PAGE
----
Strengthening Working Memory for Neurodiverse Individuals: Strategies and Tips


Executive Functioning is a term that describes how our brains self-regulate and manage the various tasks we need to accomplish in our daily lives. Among the eleven main Executive Functions, Working Memory plays a significant role, particularly for Neurodiverse individuals with conditions such as Dyslexia or ADHD. In this blog, I will discuss the impact of working memory on real-life situations and offer strategies to strengthen and support it for both children and adults.

Top tips for supporting Working Memory

Understanding Working Memory

Working Memory is the ability to hold information in your mind while performing complex tasks. For example, if you need to remember a phone number or a website address while looking for a piece of paper and a pen, you’re using your working memory. In school-aged children, working memory is crucial for tasks like mental maths, which is heavily relied upon in primary education.

Neurodiverse individuals often struggle with working memory, leading to frustration and low self-esteem, particularly compared to their peers. This is the case for me and has caused me so many challenges over the years as up until recently; I was unsupported and unaware of why I found certain things so much harder than my peers.

Knowing that someone will find it harder than average to listen and to hold onto information and then manipulate numbers or words or ideas in their heads, there are many ways to mitigate this issue, and none of them are particularly complicated. Some strategies are done by adding in extra senses to support poor Working Memory and bring down the Cognitive Load or by giving them extra time to think. As the brain can learn and change, what we call Neuroplasticity, we can add strategies that help improve Working Memory too.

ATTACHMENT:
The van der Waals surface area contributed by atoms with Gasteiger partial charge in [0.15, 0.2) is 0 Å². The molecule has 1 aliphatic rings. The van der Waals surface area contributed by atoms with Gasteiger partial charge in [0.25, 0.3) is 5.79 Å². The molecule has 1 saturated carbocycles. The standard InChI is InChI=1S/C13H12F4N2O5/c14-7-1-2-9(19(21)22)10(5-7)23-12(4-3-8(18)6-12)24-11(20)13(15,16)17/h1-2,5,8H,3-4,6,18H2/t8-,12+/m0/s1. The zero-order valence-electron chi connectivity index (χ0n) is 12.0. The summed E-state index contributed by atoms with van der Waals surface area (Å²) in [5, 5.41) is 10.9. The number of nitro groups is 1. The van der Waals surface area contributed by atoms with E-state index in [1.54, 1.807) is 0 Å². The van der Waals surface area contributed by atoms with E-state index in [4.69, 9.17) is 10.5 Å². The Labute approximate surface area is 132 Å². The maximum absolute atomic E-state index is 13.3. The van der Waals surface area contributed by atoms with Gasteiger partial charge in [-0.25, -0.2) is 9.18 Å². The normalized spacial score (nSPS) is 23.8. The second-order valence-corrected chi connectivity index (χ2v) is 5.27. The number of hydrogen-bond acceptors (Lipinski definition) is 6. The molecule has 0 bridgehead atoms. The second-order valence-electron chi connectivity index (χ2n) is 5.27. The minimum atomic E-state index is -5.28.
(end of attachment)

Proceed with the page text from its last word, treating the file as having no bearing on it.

Fortunately, working memory can be strengthened through practice and targeted strategies.

Strategies for Strengthening Working Memory

Strategies for Strengthening Working Memory:

  1. Lessen the Cognitive Load: Provide information in a written format or use multiple senses to support working memory. Avoid relying solely on auditory input when it’s not necessary.
  2. Allow Time for Notes: Encourage individuals to take notes or make jottings as they work through tasks, providing a visual reference to support their working memory.
  3. Provide Extra Time: Remove timed pressure, giving individuals more time to complete tasks without becoming flustered.
  4. Present Information in Small Chunks: Offer spoken information in smaller pieces and reinforce essential details in writing.
  5. Encourage Active Listening Skills: Teach individuals to paraphrase what they’ve heard to confirm their understanding, e.g., ‘So what you’ve asked me to do is… is that right?’
  6. Use Brain Training Exercises: For children, introduce low-pressure exercises or games that improve basic working memory skills over time.

Additional Tips for Those with Working Memory Issues:

  1. Utilise Digital Recorders: Record information and use speech-to-text software instead of taking notes, allowing for better focus on listening and comprehension.
  2. Minimise Multitasking: Complete one short task before moving on to the next to prevent overwhelming the working memory.
  3. Practice Relaxation Techniques: Employ relaxation methods to maximise mental stamina and support working memory and attention.
  4. Engage in Daily Mindfulness: Mindfulness practice can help improve recall and regulate sensory input by tuning out distractions.

Organisations like Connections in Mind specialise in Executive Functions and offer support for individuals looking to improve their working memory and other Executive Functions. By implementing these strategies, Neurodiverse children and adults can strengthen their working memory and navigate the world with more confidence and ease.

For more information on Executive Functions and Neurodiversity, visit our previous blog posts  

#executivefunction # Neurodiversity #workingmemory #mathsanxiety

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